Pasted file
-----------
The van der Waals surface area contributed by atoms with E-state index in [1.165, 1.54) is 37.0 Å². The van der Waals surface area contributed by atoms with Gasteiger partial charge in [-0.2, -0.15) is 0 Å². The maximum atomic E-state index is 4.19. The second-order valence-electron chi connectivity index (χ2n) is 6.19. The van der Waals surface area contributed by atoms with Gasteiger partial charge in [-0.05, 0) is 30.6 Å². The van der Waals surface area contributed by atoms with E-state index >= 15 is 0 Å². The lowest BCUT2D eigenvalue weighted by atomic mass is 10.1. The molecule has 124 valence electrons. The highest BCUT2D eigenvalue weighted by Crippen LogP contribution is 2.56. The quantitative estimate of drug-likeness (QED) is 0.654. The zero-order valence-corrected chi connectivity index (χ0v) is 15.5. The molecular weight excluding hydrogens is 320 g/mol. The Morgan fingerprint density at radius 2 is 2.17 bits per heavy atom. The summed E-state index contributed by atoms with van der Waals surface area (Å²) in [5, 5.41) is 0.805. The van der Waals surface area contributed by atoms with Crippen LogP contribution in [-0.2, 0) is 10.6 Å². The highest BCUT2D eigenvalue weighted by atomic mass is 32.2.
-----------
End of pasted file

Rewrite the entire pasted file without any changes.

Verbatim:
The van der Waals surface area contributed by atoms with E-state index in [1.165, 1.54) is 37.0 Å². The van der Waals surface area contributed by atoms with Gasteiger partial charge in [-0.2, -0.15) is 0 Å². The maximum atomic E-state index is 4.19. The second-order valence-electron chi connectivity index (χ2n) is 6.19. The van der Waals surface area contributed by atoms with Gasteiger partial charge in [-0.05, 0) is 30.6 Å². The van der Waals surface area contributed by atoms with E-state index >= 15 is 0 Å². The lowest BCUT2D eigenvalue weighted by atomic mass is 10.1. The molecule has 124 valence electrons. The highest BCUT2D eigenvalue weighted by Crippen LogP contribution is 2.56. The quantitative estimate of drug-likeness (QED) is 0.654. The zero-order valence-corrected chi connectivity index (χ0v) is 15.5. The molecular weight excluding hydrogens is 320 g/mol. The Morgan fingerprint density at radius 2 is 2.17 bits per heavy atom. The summed E-state index contributed by atoms with van der Waals surface area (Å²) in [5, 5.41) is 0.805. The van der Waals surface area contributed by atoms with Crippen LogP contribution in [-0.2, 0) is 10.6 Å². The highest BCUT2D eigenvalue weighted by atomic mass is 32.2.